Consumer advocacy groups and lawmakers expressed concern on Monday about Facebook's plans to open up its social networking site to children younger than 13.
The Wall Street Journal reported on Monday that the social media giant is testing features that would allow young children to access the site. The children's accounts may be linked to their parents, so that the parents can control whom their children friend and which applications they use.
James Steyer, the CEO of the nonprofit Common Sense Media, accused Facebook of putting profits above the interests of children.
“With the growing concerns and pressure around Facebook’s business model, the company appears to be doing whatever it takes to identify new revenue streams and short-term corporate profits to impress spooked shareholders. But here's the most important issue: there is absolutely no proof of any meaningful social or educational value of Facebook for children under 13," Steyer said. "Indeed, there are very legitimate concerns about privacy as well as the impact on the social, emotional, and cognitive development of children."
Steyer accused Facebook of trying to "hook" unsuspecting children on its social media service.
"What Facebook is proposing is similar to the strategies used by Big Tobacco in appealing to young people – try to hook kids early, build your brand, and you have a customer for life," Steyer said. "What's next? Facebook for toddlers?"
Rep. Mary Bono Mack (R-Calif.), who chairs a House subcommittee with jurisdiction over online privacy issues, urged Facebook to move carefully.
"In developing this new technology, Facebook needs to proceed with an abundance of caution. Very strict privacy protocols must be in place before younger children are allowed on social networking sites," Bono Mack said in a statement.
A Facebook spokesman noted it is difficult for sites to enforce age restrictions and said the company is in "continuous dialogue with stakeholders, regulators and other policymakers about how best to help parents keep their kids safe in an evolving online environment."
Consumer Reports found last year that there are about 7.5 million children younger than 13 on Facebook.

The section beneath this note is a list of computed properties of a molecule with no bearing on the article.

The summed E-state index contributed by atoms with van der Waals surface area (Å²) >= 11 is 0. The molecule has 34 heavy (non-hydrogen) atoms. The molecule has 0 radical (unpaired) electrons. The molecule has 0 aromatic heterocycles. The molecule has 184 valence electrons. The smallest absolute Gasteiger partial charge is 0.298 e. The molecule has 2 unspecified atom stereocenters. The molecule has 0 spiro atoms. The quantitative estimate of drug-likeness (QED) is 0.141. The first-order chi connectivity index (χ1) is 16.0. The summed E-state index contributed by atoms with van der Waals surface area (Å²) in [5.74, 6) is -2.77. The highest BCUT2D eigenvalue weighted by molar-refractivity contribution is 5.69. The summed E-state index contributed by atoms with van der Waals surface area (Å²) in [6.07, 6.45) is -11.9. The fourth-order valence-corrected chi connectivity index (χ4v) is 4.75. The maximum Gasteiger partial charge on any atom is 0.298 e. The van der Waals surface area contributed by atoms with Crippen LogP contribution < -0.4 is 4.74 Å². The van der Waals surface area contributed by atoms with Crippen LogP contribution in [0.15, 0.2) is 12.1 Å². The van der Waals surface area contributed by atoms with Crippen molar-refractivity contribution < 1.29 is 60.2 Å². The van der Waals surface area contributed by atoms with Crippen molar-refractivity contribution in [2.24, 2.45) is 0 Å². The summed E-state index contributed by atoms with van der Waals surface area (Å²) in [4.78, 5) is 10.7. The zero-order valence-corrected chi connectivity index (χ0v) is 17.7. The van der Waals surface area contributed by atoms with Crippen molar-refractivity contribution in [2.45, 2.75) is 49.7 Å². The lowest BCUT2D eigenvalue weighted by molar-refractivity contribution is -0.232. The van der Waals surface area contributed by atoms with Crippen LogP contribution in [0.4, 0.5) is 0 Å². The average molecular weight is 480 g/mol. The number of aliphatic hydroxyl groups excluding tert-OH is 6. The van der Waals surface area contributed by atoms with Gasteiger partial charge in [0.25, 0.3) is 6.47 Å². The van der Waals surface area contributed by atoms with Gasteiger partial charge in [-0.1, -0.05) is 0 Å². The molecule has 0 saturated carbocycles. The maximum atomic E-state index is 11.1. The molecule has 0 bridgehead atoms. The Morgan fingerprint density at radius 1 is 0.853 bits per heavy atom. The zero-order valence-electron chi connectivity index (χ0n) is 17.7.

Ioana Rusu, regulatory counsel for Consumers Union, the advocacy arm of Consumer Reports, applauded Facebook for trying to address the problem of children lying to get on the site, but she said Facebook needs to ensure that its site is safe for children.
"Facebook has to provide parents with effective tools to monitor and supervise their pre-teens' activities. Plus, it shouldn't collect information about these children for ads and marketing," she said. "If Facebook is serious about making the site a safer place for kids, it has to deliver stronger controls and education aimed at parents, and they shouldn’t target kids with ads."
Stephen Balkam, CEO of the Family Online Safety Institute and an outside adviser to Facebook on children's safety issues, noted that children on Facebook often have the support of their parents.
"They see the 13 year-old [limit] as a recommendation like a PG-13 label," he said. "And [the parents] make a decision: 'ok no I do want my child on Facebook, and I want them to be able to communicate with me, and with grandma and with Uncle Tom who is in Afghanistan.'"
Balkam applauded Facebook not trying to keep "their heads in the sand" about children using the website.
But he argued the site should include tough parental controls for children and should block marketing entirely to young children.
He noted that the Federal Trade Commission (FTC) is currently reviewing COPPA and said Facebook should wait until the agency's review is complete to implement new features for young children.
An FTC spokeswoman said she expects the review to be finished in the "next several months."
Adam Thierer, a senior research fellow at the Mercatus Center at George Mason University, said a separate system for children is an "inevitable decision" for Facebook.
But he noted that if Facebook blocks ads to children, it could lead to the ironic situation of adults pretending to be younger to avoid advertising, which would cut into the company's revenue.